• 24-hour ambulatory pH testing is the most accurate way to document reflux
      • Evaluate patient for complications of GERD
    • Peptic Esophagitis
      • Abnormal Motility
      • Granular mucosa
      • Thickened folds > 3mm
      • Nodularity
      • Ulceration
      • Better detected with endoscopy
    • Peptic Strictures
      • Distal esophagus
      • Hiatal hernia in > 90%
      • Fluoroscopy better than EGD for ring and stricture detection
        • 95% sensitivity
      • EGD for biopsy and dilatation
    • Barrett Esophagus
      • Columnar metaplasia
      • Occurs in 10-15% of patients with reflux esophagitis
      • Premalignant
      • High stricture or ulcer, reticular pattern
    • Eosinophilic Esophagitis
      • Esophageal biopsies:
        • Many intraepithelial eosinophils (80/high power field)
      • Associated with food allergies
      • Treatment:
        • Oral steroid (Fluticasone) therapy
        • 220 mcg two puffs a day
    • Hiatal Hernias
      • Sliding
      • Paraesophageal
      • Mixed
      • Intrathoracic stomach
    • Esophageal Cancer Risk factors for squamous cell carcinoma: Smoking ETOH Achalasia Chronic GERD Barrett esophagus Adenocarcinoma
    • Achalasia
      • Primary
        • Idiopathic
        • Progressive dysphagia
        • Dilated esophagus
        • Birdbeak
      • Secondary
        • Neoplasm of distal esophagus or gastric cardia
        • Chagas disease
    • Achalasia
        • Aperistaltic esophagus
        • Failure of relaxation of lower esophageal sphincter
        • Treatment options
        • Dilatation
        • Heller myotomy and fundoplication
        • Botox injection
    • Scleroderma
      • Motility pattern
        • Proximal 1/3 striated muscle
          • normal peristalsis
        • Distal 2/3 smooth muscle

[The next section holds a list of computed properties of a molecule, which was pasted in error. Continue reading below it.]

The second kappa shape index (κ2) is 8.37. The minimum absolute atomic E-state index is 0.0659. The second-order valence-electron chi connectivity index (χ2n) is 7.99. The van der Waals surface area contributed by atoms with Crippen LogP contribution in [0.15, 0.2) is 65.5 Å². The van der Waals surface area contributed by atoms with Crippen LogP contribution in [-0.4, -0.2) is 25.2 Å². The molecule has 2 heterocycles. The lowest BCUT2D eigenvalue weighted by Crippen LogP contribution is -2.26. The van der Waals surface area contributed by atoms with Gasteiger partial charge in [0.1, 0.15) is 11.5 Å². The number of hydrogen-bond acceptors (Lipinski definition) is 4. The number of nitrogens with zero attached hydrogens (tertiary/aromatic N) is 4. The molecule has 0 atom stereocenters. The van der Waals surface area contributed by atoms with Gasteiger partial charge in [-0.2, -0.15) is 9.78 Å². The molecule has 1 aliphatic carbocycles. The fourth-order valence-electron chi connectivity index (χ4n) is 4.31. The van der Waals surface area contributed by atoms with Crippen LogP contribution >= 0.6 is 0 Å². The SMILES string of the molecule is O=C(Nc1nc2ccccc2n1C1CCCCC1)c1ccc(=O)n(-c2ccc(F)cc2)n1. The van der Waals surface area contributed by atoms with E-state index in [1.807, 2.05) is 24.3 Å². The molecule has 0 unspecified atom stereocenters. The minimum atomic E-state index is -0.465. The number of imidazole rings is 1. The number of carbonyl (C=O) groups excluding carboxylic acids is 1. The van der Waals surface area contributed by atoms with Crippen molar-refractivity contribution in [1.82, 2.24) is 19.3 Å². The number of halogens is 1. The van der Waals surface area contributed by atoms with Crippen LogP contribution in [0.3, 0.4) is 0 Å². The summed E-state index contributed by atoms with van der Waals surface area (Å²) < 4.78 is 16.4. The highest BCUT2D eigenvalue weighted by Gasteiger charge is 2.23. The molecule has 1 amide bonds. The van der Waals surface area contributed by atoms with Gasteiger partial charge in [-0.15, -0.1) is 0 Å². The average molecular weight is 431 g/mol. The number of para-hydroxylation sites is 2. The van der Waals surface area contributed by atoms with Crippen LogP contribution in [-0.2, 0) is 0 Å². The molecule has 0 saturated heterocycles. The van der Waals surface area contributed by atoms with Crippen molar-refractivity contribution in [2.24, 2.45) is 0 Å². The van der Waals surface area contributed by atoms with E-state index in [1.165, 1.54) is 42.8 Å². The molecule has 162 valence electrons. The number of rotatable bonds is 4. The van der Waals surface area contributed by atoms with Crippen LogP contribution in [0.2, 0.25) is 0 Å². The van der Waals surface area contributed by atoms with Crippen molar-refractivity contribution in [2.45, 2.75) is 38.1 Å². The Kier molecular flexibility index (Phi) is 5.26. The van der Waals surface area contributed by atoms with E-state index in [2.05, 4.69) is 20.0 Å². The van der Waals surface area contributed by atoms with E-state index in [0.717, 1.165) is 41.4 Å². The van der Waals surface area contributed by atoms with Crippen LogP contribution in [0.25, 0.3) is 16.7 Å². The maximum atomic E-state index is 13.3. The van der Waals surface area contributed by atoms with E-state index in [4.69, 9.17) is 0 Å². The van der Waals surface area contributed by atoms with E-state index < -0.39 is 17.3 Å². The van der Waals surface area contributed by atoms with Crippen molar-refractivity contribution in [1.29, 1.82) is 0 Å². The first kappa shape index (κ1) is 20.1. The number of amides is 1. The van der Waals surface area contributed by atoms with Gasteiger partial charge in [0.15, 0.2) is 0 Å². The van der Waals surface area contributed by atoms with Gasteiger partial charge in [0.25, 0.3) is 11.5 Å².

• impaired motility
      • Patulous GE junction
        • GE reflux can cause distal stricture
      • Chest pain
      • Intermittent dysphagia
      • Segmental nonperistaltic contractions
      • Corkscrew esophagus
      • Muscular hypertrophy
      Diffuse Esophageal Spasm (DES)
    • References
      • Adler, D. G., Romero, Y., Primary esophageal motility disorders. Mayo Clin Proc. 2001;76:195-200.
      • Crescenzo, D. G., Trastek, V. F., Allen, M. S., Deschamps, C., Pairolero, P. C. Ann Thorac Surg. 1998; 66:347-350.
      • Martin, R. E., Letsos, P., Taves, D. H., Inculet, R. I., Johnston, H., Preikasaitis, H. G., Oropharygeal dysphagia in esophageal cancer before and after transhiatal esophagectomy, Dysphagia. 2001; 16:23-31.
      • Philippsen, L. P., Weisberger, E. C., Whiteman, T. S., Schmidt, J. L., Endoscopic stapled diverticulotomy: Treatment of choice in Zenker’s diverticulum. The Laryngoscope. 2000; 110:1283-1286.
      • Sofer, E., Murray, J. A., Schulze-Delrieu, K., Esophagoscopy and tests of esophageal function. In Perlman, A. L. and Schulze-Delrieu, K. (eds) Deglutition and its Disorders. Singular Publishing Group: San Diego. 1998.
    • Reference Links
        • Levine M.S., Rubesin S.E. Diseases of the Esophagus: Diagnosis with Esophagography. Radiology 2005; 237:414-427.
        • http://radiology.rsnajnls.org/cgi/content/full/237/2/414?maxtoshow=&HITS=10&hits=10&RESULTFORMAT=&author1=levine&fulltext=esophagus&searchid=1&FIRSTINDEX=0&sortspec=relevance&resourcetype=HWCIT
        • ACR Appropriateness Criteria: Dysphagia http:// www.acr.org/s_acr/bin.asp?CID =1207&DID=11772&DOC=FILE.PDF